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 Table of Contents  
ORIGINAL ARTICLE
Year : 2016  |  Volume : 2  |  Issue : 1  |  Page : 20-23

Seroprevalence of hepatitis B and C in patients on hemodialysis and their antibody response to hepatitis B vaccination


1 Department of Microbiology, Pondicherry Institute of Medical Sciences, Puducherry, India
2 Division of Nephrology, K. G. Hospital, Coimbatore, Tamil Nadu, India

Date of Submission16-Mar-2016
Date of Acceptance18-May-2016
Date of Web Publication16-Jun-2016

Correspondence Address:
Philip Vivian Joseph Ratnam
Department of Microbiology, Pondicherry Institute of Medical Sciences, Kalapet, Puducherry - 605 014
India
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Source of Support: None, Conflict of Interest: None


DOI: 10.4103/2455-3069.184119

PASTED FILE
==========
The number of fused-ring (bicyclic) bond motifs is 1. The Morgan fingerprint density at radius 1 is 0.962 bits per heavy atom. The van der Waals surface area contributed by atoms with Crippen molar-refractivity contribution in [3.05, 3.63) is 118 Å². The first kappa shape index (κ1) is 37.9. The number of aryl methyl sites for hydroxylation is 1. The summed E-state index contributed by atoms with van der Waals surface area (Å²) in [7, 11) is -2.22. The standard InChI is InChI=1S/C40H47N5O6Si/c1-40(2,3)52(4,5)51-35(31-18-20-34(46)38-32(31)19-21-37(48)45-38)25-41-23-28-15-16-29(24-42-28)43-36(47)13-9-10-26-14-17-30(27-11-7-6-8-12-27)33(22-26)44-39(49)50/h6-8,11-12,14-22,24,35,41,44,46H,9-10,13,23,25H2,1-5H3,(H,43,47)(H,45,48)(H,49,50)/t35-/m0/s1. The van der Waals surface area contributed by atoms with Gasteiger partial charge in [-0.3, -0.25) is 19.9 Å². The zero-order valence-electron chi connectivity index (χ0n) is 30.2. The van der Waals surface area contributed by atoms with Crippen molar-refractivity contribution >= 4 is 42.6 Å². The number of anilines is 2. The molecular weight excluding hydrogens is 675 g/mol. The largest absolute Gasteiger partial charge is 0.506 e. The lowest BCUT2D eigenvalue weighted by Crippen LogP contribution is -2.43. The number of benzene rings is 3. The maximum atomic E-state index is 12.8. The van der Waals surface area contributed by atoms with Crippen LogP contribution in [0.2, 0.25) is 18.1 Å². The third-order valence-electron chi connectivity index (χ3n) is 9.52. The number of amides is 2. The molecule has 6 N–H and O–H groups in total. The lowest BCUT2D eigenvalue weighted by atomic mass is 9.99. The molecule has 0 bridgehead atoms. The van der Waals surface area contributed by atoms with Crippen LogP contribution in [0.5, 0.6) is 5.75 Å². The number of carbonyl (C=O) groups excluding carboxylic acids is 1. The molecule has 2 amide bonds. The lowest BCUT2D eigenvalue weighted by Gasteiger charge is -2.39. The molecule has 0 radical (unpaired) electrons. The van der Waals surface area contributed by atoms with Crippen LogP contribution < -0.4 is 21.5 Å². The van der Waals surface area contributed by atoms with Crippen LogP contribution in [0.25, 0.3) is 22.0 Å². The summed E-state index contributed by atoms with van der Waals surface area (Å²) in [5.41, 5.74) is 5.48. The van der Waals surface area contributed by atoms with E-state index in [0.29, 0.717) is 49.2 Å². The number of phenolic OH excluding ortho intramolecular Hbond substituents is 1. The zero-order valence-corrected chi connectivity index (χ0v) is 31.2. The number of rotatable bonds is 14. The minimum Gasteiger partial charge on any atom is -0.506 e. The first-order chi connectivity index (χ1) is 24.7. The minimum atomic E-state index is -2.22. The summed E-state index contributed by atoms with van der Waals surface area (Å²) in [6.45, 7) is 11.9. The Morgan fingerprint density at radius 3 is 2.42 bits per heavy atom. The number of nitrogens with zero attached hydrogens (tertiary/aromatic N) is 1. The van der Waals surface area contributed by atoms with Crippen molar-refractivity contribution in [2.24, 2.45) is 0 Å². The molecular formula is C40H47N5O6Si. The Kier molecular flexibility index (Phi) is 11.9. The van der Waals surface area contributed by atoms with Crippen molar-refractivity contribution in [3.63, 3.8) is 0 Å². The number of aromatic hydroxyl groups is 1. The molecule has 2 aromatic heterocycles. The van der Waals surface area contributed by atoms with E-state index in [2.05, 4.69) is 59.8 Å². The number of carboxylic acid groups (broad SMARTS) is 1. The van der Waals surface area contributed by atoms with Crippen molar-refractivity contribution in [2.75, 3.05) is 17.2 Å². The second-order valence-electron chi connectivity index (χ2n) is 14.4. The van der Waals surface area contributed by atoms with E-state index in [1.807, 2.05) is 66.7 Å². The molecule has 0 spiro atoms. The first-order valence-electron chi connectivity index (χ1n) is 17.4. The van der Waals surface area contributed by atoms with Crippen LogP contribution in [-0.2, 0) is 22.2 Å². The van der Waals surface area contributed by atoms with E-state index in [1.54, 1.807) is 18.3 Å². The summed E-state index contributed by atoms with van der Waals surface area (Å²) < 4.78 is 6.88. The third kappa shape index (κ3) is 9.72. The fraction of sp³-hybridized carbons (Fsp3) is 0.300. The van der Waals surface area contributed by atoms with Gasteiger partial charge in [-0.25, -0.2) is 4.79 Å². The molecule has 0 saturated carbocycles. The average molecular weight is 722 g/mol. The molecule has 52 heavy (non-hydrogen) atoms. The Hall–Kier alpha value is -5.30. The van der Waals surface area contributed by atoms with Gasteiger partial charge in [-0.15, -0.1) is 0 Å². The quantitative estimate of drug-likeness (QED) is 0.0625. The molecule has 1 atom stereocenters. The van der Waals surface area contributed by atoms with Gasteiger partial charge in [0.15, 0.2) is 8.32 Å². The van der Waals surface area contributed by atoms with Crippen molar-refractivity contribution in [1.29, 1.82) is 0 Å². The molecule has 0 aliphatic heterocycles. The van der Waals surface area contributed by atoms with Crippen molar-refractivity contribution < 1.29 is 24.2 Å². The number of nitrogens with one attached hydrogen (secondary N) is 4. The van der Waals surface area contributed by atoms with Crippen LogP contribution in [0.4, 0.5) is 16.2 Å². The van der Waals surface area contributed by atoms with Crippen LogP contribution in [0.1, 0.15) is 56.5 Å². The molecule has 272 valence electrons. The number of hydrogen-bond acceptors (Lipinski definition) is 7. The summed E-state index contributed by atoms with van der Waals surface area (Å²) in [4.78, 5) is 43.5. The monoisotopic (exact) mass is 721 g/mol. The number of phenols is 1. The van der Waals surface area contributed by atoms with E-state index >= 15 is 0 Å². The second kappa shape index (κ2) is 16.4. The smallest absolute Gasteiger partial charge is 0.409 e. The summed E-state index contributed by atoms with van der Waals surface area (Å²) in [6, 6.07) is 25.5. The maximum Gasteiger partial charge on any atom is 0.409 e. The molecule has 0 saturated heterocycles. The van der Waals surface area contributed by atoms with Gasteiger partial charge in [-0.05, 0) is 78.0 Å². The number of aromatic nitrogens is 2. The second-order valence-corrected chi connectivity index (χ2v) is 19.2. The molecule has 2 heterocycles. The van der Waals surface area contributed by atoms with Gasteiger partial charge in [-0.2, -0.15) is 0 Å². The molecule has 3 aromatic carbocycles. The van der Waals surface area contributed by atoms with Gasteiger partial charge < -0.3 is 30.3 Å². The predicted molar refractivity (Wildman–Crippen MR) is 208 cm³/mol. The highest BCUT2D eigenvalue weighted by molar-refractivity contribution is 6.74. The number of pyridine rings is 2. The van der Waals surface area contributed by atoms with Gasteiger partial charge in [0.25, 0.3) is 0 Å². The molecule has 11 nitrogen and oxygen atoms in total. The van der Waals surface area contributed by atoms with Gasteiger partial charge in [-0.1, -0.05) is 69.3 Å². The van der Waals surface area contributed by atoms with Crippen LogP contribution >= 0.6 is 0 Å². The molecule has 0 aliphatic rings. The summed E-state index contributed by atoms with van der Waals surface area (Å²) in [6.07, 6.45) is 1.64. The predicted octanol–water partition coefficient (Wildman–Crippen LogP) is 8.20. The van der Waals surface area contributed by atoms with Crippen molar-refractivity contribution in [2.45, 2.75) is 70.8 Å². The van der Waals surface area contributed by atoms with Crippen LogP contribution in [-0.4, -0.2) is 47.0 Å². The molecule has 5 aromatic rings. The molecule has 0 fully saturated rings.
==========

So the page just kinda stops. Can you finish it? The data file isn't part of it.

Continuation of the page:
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  Abstract 

Introduction: Hepatitis B and C viral (HBV and HCV) infections are the most common infections acquired by hemodialysis (HD) patients. The prevalence of HBV and HCV infections in dialysis patients in India is 3.4-43% and 20-80%, respectively. This study was carried out to find out the current prevalence rate of HBV and HCV infections in HD patients in Puducherry.
Materials and Methods: Serum samples from 65 patients with chronic kidney disease, who were admitted to a tertiary care hospital for HD, were screened for hepatitis B surface antigen (HBsAg) and HCV antibodies. The samples were collected on the first visit to the center before starting the dialysis and thereafter periodically. The serological results were correlated with gender, age, and duration of disease. An attempt was made to correlate the evidence of viral infection with clinical evidence of hepatitis, liver profile, and history of any transfusions in the past 3 years.
Results: Among the 65 patients, 14 individuals were found be infected with hepatitis, HBV (5), and HCV (10) accounting for 22%. A single individual was coinfected with both the virus. There was a male preponderance accounting for 77% of patients on dialysis. Hepatitis B vaccination was given to all HBsAg negative patients (77%). Two of the vaccinated individuals were infected with HCV.